We left the highway near Panaghar, taking a right turn along a narrow two-lane road. The road was busy. We stopped at a roadside restaurant for tea even though the place was not very clean. We resumed our journey around noon. At one point, we had to take a detour as a bridge was under construction over a small river, now lying dry. We had to travel several kilometers along a narrow and bumpy road through a village. Because of the detour and our stoppage for tea, we arrived at our hotel in Santiniketan a little late, around 1:30pm.

The West Bengal Tourist Lodge, where we stayed, is a beautiful place. Though not very modern, it has all the basic amenities. Situated in a serene surrounding, it comprises several single-storied cottages, each with one or two rooms, around a large rectangular garden with beautiful seasonal flowers. We took a large room in a cottage and soon went for lunch. Our car was conveniently parked beside our cottage.

At around 4 pm, we went to see the Visva Varati University. Santiniketan was originally called Bhubandanga, owned by the family of Lord Satyendra Prasanno Sinha, the first Indian member of the British House of Lords. Maharshi  Debendranath Tagore, father of Rabindranath Tagore, received the area as  a gift from the Sinha family and renamed it Santiniketan, an abode of peace, in view of the serenity of the place.

In 1901, Rabindranath Tagore founded the Patha Bhaban, an institution of primary and secondary education, initially with five students, to experiment his philosophy of learning in a friendly atmosphere and in harmony with nature. This institution gradually developed into a centre of culture with emphasis on arts, language, humanities, and music and was renamed as Visva Varati in 1922. It was recognised as a university in 1951. Some illustrious students of Visva Varati include Indira Gandhi, Satyajit Ray and Nobel Laureate Amartya Sen.

With Visva-Bharati at its centre, Santiniketan grew into a university town. The university complex comprises a cluster of buildings, both old and new, housing different departments, institutions, museums, libraries, prayer halls, students’ dormitories, and administrative units plus open spaces for lectures, sports, gardens, and parks.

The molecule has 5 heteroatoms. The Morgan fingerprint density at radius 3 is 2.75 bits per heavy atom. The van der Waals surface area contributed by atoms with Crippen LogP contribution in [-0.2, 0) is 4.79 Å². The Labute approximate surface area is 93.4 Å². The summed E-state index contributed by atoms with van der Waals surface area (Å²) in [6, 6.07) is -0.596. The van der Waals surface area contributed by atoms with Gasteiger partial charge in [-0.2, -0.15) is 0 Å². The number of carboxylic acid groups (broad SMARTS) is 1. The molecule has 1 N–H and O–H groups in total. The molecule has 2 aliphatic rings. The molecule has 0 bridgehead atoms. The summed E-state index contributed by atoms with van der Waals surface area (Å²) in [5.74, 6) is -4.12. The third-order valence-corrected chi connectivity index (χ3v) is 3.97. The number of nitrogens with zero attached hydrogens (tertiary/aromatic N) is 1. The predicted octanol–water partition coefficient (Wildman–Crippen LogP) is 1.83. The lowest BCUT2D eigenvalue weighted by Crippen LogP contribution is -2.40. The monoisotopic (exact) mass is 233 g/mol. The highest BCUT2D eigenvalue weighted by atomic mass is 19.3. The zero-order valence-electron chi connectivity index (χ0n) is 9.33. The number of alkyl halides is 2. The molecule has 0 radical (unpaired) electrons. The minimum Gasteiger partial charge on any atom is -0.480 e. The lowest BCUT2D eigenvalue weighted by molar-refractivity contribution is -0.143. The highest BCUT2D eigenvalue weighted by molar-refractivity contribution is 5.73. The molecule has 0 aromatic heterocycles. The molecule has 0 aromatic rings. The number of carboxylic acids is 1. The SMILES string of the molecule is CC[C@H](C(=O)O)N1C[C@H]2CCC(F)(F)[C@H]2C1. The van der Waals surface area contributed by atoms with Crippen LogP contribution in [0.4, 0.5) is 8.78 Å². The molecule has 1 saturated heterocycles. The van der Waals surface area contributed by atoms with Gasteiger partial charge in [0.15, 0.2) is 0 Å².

One of the oldest and the most decorative structure in the complex is the Upasana Griha (Prayer Hall). It was built by the poet’s father in 1863 and is made of coloured glass with marble steps on all sides. It is open on Wednesdays only when special prayers are held. It is also called “Kanch Mandir” (Glass Temple). The temple was closed during our visit and we could see it only from outside. Tagore’s father also prayed at another place, known as Chhatimtala, (under a “Chhatim” tree) within the complex.

Two most famous buildings of Visva Bharati are the Kala Bhaban, housing the faculty of arts, and the Sangeet Bhaban, housing the faculty of music and dance. Similarly, there are Hindi Bhaban for studies of Hindi, Cheena Bhaban for Sino Asian studies, Vidya Bhaban for humanities, Shiksha Bhaban for science, Vinava Bhaban for education, Rabindra Bhaban for studies on Tagore etc. Other prestigious centres and institutes like the Indira Gandhi Centre for National Integration, Rural Extension Centre, Centre for Rural Craft, Technology and Design, Centre for Social Studies and Rural Development, Centre for Biotechnology, Centre for Mathematics Education, Centre for Environmental Studies, and the Computer Centre are also associated with the university.